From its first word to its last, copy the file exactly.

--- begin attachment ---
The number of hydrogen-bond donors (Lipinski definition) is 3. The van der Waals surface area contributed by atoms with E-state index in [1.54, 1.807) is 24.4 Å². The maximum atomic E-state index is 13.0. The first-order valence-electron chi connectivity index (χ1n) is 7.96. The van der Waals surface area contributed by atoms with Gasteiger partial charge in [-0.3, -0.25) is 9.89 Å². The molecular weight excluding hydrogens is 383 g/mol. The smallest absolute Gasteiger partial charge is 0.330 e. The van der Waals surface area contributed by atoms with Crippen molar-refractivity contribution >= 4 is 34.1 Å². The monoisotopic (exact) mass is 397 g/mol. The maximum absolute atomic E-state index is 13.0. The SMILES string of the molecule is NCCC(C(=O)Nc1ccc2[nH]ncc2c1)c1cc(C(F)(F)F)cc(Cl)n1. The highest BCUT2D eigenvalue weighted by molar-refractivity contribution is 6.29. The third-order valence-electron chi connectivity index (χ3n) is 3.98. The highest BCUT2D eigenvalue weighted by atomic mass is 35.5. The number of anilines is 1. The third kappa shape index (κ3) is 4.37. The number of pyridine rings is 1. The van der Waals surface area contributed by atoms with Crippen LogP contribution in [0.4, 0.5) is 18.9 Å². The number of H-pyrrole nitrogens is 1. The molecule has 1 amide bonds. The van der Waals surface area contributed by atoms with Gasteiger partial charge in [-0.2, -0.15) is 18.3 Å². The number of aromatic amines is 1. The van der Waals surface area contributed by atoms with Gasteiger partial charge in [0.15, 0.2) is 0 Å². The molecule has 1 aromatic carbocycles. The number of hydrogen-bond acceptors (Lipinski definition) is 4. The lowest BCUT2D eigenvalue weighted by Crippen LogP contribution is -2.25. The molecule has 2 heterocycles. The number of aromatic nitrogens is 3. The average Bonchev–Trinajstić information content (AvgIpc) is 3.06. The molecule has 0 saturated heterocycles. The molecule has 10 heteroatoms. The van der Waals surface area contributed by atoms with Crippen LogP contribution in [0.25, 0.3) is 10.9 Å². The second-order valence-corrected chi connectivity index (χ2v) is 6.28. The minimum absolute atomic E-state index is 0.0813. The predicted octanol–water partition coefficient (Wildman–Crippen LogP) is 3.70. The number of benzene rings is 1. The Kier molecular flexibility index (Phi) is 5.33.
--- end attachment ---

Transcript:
The number of hydrogen-bond donors (Lipinski definition) is 3. The van der Waals surface area contributed by atoms with E-state index in [1.54, 1.807) is 24.4 Å². The maximum atomic E-state index is 13.0. The first-order valence-electron chi connectivity index (χ1n) is 7.96. The van der Waals surface area contributed by atoms with Gasteiger partial charge in [-0.3, -0.25) is 9.89 Å². The molecular weight excluding hydrogens is 383 g/mol. The smallest absolute Gasteiger partial charge is 0.330 e. The van der Waals surface area contributed by atoms with Crippen molar-refractivity contribution >= 4 is 34.1 Å². The monoisotopic (exact) mass is 397 g/mol. The maximum absolute atomic E-state index is 13.0. The SMILES string of the molecule is NCCC(C(=O)Nc1ccc2[nH]ncc2c1)c1cc(C(F)(F)F)cc(Cl)n1. The highest BCUT2D eigenvalue weighted by molar-refractivity contribution is 6.29. The third-order valence-electron chi connectivity index (χ3n) is 3.98. The highest BCUT2D eigenvalue weighted by atomic mass is 35.5. The number of anilines is 1. The third kappa shape index (κ3) is 4.37. The number of pyridine rings is 1. The van der Waals surface area contributed by atoms with Crippen LogP contribution in [0.4, 0.5) is 18.9 Å². The number of H-pyrrole nitrogens is 1. The molecule has 1 amide bonds. The van der Waals surface area contributed by atoms with Gasteiger partial charge in [-0.2, -0.15) is 18.3 Å². The number of aromatic amines is 1. The van der Waals surface area contributed by atoms with Gasteiger partial charge in [0.15, 0.2) is 0 Å². The molecule has 1 aromatic carbocycles. The number of hydrogen-bond acceptors (Lipinski definition) is 4. The lowest BCUT2D eigenvalue weighted by Crippen LogP contribution is -2.25. The molecule has 2 heterocycles. The number of aromatic nitrogens is 3. The average Bonchev–Trinajstić information content (AvgIpc) is 3.06. The molecule has 0 saturated heterocycles. The molecule has 10 heteroatoms. The van der Waals surface area contributed by atoms with Crippen LogP contribution in [0.25, 0.3) is 10.9 Å². The second-order valence-corrected chi connectivity index (χ2v) is 6.28. The minimum absolute atomic E-state index is 0.0813. The predicted octanol–water partition coefficient (Wildman–Crippen LogP) is 3.70. The number of benzene rings is 1. The Kier molecular flexibility index (Phi) is 5.33.